- This retrospective study compared standard transrectal ultrasound-guided 20-core systematic prostate biopsy (SBx) and MRI–ultrasound fusion–targeted transperineal biopsy (TBx) for their ability to detect perineural invasion (PNI)
- The study subjects were 238 men who had undergone the two procedures concomitantly and had been diagnosed with prostate cancer
- 32% of all patients had PNI detected by SBx and/or TBx, and that figure was higher than for SBx or TBx alone
- 38.5% of the 148 patients with clinically significant prostate cancer had PNI detected by SBx and/or TBx, again more than with SBx or TBx alone
- Subgroup analyses determined TBx has the ability to detect PNI more precisely than SBx in a smaller tumor and can improve on the rate of PNI detection by SBx
In 7%–33% of prostate biopsies, perineural invasion (PNI) is detected—cancer tracking along or around a nerve within the perineural space. The perineural space seems to be a low-resistance exit route for cancer cells, as biopsy PNI has been linked with extraprostatic extension and metastasis.
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Most data available on biopsy PNI in prostate cancer were obtained using the traditional biopsy approach: transrectal ultrasound-guided 12-core systematic biopsy (SBx). However, MRI–ultrasound fusion–targeted transperineal biopsy (TBx) is now favored for its lower risk of complications and feasibility for use in outpatient clinics under local anesthesia.
Chin-Lee Wu, MD, PhD, associate pathologist and director of Genitourinary Pathology Services at Massachusetts General Hospital and the Mass General Cancer Center, and Douglas M. Dahl, MD, urologic surgeon in the Department of Urology at Mass General and chief of the Division of Urologic Oncology at the Mass General Cancer Center, and colleagues recently became the first to compare the PNI detection rate for SBx and TBx. In Human Pathology, they say TBx complements and improves on SBx for this purpose.
The researchers reviewed a database of 301 men with prostate cancer who underwent concomitant transperineal TBx and standard 20-core template SBx between September 2019 and February 2021. All patients had had one or more prostate lesions identified on multiparametric MRI.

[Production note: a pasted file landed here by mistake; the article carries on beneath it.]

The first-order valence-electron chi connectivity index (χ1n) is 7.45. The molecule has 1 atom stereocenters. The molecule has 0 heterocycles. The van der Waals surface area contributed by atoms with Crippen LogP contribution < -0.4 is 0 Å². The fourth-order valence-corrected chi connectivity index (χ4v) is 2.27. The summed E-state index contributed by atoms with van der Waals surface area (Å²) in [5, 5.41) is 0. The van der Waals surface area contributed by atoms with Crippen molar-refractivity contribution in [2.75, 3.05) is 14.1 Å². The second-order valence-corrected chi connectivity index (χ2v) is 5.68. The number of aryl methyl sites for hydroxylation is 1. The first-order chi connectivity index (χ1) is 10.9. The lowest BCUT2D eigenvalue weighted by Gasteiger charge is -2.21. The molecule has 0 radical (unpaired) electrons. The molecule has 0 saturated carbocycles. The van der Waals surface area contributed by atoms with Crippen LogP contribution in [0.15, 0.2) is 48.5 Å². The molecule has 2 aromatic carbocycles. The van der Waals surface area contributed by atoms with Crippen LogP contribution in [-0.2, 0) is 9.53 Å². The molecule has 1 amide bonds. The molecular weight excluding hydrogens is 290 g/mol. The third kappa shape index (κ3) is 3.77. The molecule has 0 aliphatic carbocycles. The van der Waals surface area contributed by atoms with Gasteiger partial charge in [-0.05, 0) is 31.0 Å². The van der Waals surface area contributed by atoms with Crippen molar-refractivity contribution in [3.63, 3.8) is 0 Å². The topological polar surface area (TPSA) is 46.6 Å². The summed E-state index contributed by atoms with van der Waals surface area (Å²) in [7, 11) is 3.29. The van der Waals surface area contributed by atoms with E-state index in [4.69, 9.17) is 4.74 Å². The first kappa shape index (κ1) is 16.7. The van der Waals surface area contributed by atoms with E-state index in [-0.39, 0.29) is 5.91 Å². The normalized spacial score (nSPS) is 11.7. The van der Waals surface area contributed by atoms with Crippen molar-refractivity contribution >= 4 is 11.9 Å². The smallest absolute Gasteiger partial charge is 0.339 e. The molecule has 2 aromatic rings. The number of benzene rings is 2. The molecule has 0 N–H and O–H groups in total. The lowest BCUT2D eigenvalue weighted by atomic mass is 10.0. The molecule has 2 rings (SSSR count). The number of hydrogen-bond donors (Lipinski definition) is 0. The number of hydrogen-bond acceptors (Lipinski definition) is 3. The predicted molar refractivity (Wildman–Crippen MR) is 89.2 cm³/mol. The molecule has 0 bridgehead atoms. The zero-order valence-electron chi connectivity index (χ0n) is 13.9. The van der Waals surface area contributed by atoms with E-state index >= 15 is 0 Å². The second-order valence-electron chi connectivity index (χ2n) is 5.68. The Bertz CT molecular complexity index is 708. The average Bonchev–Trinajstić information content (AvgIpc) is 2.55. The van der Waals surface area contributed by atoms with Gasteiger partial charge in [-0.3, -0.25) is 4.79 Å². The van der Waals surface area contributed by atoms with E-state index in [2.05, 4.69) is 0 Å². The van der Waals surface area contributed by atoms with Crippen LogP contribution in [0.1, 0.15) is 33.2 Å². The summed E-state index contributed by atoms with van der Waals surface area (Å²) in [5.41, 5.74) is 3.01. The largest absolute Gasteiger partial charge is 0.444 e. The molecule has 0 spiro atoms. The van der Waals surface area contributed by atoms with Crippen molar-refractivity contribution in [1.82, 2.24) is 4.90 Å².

238 patients were diagnosed with prostate cancer and were included in this study.
Detection of PNI
- Of all 238 patients with prostate cancer, 32% had PNI detected by SBx and/or TBx. SBx alone detected PNI in 24% and TBx alone detected it in 19% (P=0.45)
- Of 148 patients with clinically significant prostate cancer, 38.5% had PNI detected by SBx and/or TBx. SBx alone detected PNI in 32% and TBx alone detected it in 26% (P=0.56)
Compared with patients who were PNI-negative, patients who had PNI detected on SBx and/or TBx had significantly:
- Smaller prostate volume
- Larger index lesions
- Higher frequency of highly suspicious lesions (PI-RADS 5)
- More cancer-positive cores
- Higher cancer-positive core rate
- Higher percentage of cancer in cancer-positive cores
- Higher frequency of clinically significant cancer
The 31 patients who had PNI detected only by SBx showed a significantly higher number of cancer-positive cores and cancer-positive core rate than the 20 patients who had PNI detected only by TBx.
176 patients had prostate cancer diagnosed by both SBx and TBx. In this group TBx detected 19 cases with PNI (15%) that SBx missed and SBx detected 24 cases with PNI (18%) that TBx missed.
Implications for the Clinic
The increased PNI detection rate with concomitant SBx and TBx should improve the ability to select candidates for active prostate cancer surveillance and aid treatment.
The subgroup results indicate TBx has the ability to detect PNI more precisely than SBx in a smaller tumor and can improve on the rate of PNI detection by SBx.
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